Can An App Create The Ultimate Sex Mix? We Put It To The Test

Senior Contributor
06.09.17

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It’s a well-known fact that the majority of streaming music is put up as background to something else. And that something else is usually sex. So condom company Skyn, in an admirable attempt to cut out the middleman, has set up a new Alexa skill that lets you skip the guesswork, put on some music and get right to the romance. But can an app really offer the ultimate (or even passable) playlist for seduction?

If you’re unfamiliar, Alexa is Amazon’s personal voice assistant, and powers its Echo devices. Alexa, in addition to the abilities it ships with, can have apps (which Amazon insists on calling “skills”) added whenever you want. Skyn’s skill lets you say “Alexa, set the mood,” choose one of five playlists, and (hopefully) get it on. (That song is not on the playlists, just in case you were wondering.)

I have a personal stake in Skyn’s success. My inability to properly score any event, let alone a romantic one, is a running joke. When I was first dating the woman who would become my wife, we retired to my room and, since streaming music services at the time were largely de facto pirate radio stations mixing metal anthems and theories on how jet fuel couldn’t melt steel beams, I’d set my iTunes to random and proceed to get busy.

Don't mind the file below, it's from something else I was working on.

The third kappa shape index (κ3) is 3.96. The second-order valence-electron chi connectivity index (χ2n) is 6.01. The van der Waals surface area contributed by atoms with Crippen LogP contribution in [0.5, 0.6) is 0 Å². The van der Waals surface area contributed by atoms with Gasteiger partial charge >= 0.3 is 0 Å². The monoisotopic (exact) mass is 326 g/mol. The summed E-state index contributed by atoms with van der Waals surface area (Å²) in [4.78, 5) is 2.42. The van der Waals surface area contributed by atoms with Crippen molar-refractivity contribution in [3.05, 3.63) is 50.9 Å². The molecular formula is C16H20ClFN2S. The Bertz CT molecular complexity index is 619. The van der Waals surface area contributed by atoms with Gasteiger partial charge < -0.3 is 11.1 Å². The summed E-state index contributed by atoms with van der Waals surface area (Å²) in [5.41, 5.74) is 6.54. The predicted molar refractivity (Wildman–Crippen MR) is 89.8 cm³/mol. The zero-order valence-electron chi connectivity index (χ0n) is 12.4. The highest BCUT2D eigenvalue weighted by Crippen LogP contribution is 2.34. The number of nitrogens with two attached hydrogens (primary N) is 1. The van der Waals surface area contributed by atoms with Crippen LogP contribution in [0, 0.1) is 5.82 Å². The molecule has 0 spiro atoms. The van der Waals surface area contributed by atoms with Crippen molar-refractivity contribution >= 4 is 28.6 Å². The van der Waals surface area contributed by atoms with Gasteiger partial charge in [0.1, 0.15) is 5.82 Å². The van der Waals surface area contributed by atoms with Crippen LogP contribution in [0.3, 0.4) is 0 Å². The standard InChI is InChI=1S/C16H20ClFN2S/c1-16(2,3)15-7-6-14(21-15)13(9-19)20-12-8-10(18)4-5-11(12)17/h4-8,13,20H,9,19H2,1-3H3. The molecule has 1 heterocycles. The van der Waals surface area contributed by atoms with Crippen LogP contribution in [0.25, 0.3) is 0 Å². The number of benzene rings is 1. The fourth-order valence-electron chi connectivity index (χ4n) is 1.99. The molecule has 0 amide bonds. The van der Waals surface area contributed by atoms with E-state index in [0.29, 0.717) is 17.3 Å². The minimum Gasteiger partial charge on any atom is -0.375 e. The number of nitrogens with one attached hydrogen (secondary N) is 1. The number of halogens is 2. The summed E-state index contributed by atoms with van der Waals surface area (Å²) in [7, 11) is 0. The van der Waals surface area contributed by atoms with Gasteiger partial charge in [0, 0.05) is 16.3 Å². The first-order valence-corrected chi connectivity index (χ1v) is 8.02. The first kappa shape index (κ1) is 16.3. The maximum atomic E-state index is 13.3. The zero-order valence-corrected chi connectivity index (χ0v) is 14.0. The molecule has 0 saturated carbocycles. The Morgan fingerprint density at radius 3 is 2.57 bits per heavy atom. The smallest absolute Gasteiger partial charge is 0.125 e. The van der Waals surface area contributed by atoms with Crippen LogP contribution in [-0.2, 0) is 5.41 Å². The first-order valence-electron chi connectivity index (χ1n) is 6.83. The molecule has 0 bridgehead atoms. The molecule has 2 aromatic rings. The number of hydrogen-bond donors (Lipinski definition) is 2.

The problem? My taste in music trends less to sexy, stylish jams and more towards… well, hear for yourself. I’ve reconstructed exactly what the random function decided to inflict on us that night.

Yes, I had the Pokemon theme. Worse, it was in Hebrew, which in my defense is really hilarious when you download it in college, drunk, listen to it once (also while drunk), and then promptly forget that such a thing exists and allow it to squat in your music folder forever. I have never, ever lived this playlist down. I fully expect my wife to engrave “Accidentally Used Pokemon Theme For Sexy Times” on my tomb. At the rate technology advances, it might play softly over the gentle grassy hills where my corpse lies, my soul eternally cursing Apple while the music urges me to catch them all in a language I’ve never spoken.

I could use Spotify or Pandora, but here my inherent cheapness thwarts me with advertising. Ads, in of themselves, are not sexy, and for reasons unknown to me, every streaming music service I use is convinced that I’m interested in a baffling mixture of monster truck rallies, political scare ads, and herpes medication. So an ad-free skill that actually had some curation and didn’t rely on my taste for Scottish pastoral techno and Deep South surf punks was a great relief.

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